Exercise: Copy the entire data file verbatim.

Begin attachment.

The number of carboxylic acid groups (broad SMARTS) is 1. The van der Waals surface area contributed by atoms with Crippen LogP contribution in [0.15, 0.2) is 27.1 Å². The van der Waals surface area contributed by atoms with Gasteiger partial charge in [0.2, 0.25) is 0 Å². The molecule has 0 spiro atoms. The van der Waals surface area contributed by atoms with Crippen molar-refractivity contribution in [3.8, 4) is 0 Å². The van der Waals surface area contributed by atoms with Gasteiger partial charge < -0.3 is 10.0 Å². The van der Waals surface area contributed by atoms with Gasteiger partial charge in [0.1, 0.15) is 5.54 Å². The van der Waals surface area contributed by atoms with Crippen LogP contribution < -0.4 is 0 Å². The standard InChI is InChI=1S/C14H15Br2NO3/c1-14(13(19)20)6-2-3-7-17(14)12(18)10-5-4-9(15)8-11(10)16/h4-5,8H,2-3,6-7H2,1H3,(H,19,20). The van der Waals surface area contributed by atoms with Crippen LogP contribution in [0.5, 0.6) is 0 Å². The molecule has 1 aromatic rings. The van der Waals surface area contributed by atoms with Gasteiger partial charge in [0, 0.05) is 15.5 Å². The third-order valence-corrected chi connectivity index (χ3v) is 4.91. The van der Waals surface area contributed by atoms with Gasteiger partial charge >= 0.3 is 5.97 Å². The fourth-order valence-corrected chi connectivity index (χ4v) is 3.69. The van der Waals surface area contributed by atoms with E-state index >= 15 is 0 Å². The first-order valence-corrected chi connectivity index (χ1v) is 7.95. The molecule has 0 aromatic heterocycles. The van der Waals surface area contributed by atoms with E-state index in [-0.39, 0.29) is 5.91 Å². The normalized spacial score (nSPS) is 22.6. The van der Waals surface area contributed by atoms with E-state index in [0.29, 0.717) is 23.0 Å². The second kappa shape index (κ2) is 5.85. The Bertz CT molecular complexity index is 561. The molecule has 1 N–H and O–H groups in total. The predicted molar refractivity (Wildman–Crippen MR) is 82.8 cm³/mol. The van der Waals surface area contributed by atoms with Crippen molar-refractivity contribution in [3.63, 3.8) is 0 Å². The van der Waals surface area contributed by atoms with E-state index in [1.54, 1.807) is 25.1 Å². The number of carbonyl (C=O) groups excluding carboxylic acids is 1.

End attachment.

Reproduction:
The number of carboxylic acid groups (broad SMARTS) is 1. The van der Waals surface area contributed by atoms with Crippen LogP contribution in [0.15, 0.2) is 27.1 Å². The van der Waals surface area contributed by atoms with Gasteiger partial charge in [0.2, 0.25) is 0 Å². The molecule has 0 spiro atoms. The van der Waals surface area contributed by atoms with Crippen molar-refractivity contribution in [3.8, 4) is 0 Å². The van der Waals surface area contributed by atoms with Gasteiger partial charge < -0.3 is 10.0 Å². The van der Waals surface area contributed by atoms with Gasteiger partial charge in [0.1, 0.15) is 5.54 Å². The van der Waals surface area contributed by atoms with Crippen LogP contribution < -0.4 is 0 Å². The standard InChI is InChI=1S/C14H15Br2NO3/c1-14(13(19)20)6-2-3-7-17(14)12(18)10-5-4-9(15)8-11(10)16/h4-5,8H,2-3,6-7H2,1H3,(H,19,20). The van der Waals surface area contributed by atoms with Crippen LogP contribution in [0.5, 0.6) is 0 Å². The molecule has 1 aromatic rings. The van der Waals surface area contributed by atoms with Gasteiger partial charge in [0, 0.05) is 15.5 Å². The third-order valence-corrected chi connectivity index (χ3v) is 4.91. The van der Waals surface area contributed by atoms with Gasteiger partial charge >= 0.3 is 5.97 Å². The fourth-order valence-corrected chi connectivity index (χ4v) is 3.69. The van der Waals surface area contributed by atoms with E-state index >= 15 is 0 Å². The first-order valence-corrected chi connectivity index (χ1v) is 7.95. The molecule has 0 aromatic heterocycles. The van der Waals surface area contributed by atoms with E-state index in [-0.39, 0.29) is 5.91 Å². The normalized spacial score (nSPS) is 22.6. The van der Waals surface area contributed by atoms with E-state index in [0.29, 0.717) is 23.0 Å². The second kappa shape index (κ2) is 5.85. The Bertz CT molecular complexity index is 561. The molecule has 1 N–H and O–H groups in total. The predicted molar refractivity (Wildman–Crippen MR) is 82.8 cm³/mol. The van der Waals surface area contributed by atoms with Crippen molar-refractivity contribution in [3.63, 3.8) is 0 Å². The van der Waals surface area contributed by atoms with E-state index in [1.54, 1.807) is 25.1 Å². The number of carbonyl (C=O) groups excluding carboxylic acids is 1.